Myelodysplasia syndrome and acute myeloid leukemia in patients with congenital neutropenia receiving G-CSF therapy

M H Freedman, M A Bonilla, C Fier, A A Bolyard, D Scarlata, L A Boxer, S Brown, B Cham, G Kannourakis, S E Kinsey, P G Mori, T Cottle, K Welte, D C Dale
Blood 2000 July 15, 96 (2): 429-36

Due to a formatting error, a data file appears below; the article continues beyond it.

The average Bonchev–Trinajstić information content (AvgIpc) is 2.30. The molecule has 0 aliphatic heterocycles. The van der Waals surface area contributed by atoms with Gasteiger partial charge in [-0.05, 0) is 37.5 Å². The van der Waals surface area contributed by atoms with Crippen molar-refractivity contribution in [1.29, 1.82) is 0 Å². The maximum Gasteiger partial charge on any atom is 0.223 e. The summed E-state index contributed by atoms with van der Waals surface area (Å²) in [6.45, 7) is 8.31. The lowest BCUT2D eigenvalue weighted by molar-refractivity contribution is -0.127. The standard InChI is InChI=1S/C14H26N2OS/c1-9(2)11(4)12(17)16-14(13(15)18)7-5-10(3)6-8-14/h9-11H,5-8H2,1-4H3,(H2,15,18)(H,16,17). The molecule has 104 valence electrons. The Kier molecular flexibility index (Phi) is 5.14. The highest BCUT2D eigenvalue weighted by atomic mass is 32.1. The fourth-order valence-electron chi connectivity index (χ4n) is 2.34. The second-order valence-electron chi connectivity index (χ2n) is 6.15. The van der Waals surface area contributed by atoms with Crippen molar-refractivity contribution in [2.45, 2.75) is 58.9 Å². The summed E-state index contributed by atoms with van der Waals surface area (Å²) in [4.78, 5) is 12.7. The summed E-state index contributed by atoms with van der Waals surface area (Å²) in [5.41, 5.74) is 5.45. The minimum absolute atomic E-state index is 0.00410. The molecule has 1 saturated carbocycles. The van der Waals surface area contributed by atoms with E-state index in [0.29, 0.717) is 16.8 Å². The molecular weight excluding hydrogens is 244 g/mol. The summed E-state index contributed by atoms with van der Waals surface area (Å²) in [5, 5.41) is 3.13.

Granulocyte colony-stimulating factor (G-CSF) has had a major impact on management of "severe chronic neutropenia," a collective term referring to congenital, idiopathic, or cyclic neutropenia. Almost all patients respond to G-CSF with increased neutrophils, reduced infections, and improved survival. Some responders with congenital neutropenia have developed myelodysplastic syndrome and acute myeloblastic leukemia (MDS/AML), which raises the question of the role of G-CSF in pathogenesis. The Severe Chronic Neutropenia International Registry (SCNIR), Seattle, WA, has data on 696 neutropenic patients, including 352 patients with congenital neutropenia, treated with G-CSF from 1987 to present. Treatment and patient demographic data were analyzed. The 352 congenital patients were observed for a mean of 6 years (range, 0.1-11 years) while being treated. Of these patients, 31 developed MDS/AML, for a crude rate of malignant transformation of nearly 9%. None of the 344 patients with idiopathic or cyclic neutropenia developed MDS/AML. Transformation was associated with acquired marrow cytogenetic clonal changes: 18 patients developed a partial or complete loss of chromosome 7, and 9 patients manifested abnormalities of chromosome 21 (usually trisomy 21). For each yearly treatment interval, the annual rate of MDS/AML development was less than 2%. No significant relationships between age at onset of MDS/AML and patient gender, G-CSF dose, or treatment duration were found (P >.15). In addition to the 31 patients who developed MDS/AML, the SCNIR also has data on 9 additional neutropenic patients whose bone marrow studies show cytogenetic clonal changes but the patients are without transformation to MDS/AML. Although our data does not support a cause-and-effect relationship between development of MDS/AML and G-CSF therapy or other patient demographics, we cannot exclude a direct contribution of G-CSF in the pathogenesis of MDS/AML. This issue is unclear because MDS/AML was not seen in cyclic or idiopathic neutropenia. Improved survival of congenital neutropenia patients receiving G-CSF therapy may allow time for the expression of the leukemic predisposition that characterizes the natural history of these disorders. However, other factors related to G-CSF may also be operative in the setting of congenital neutropenia. (Blood. 2000;96:429-436)

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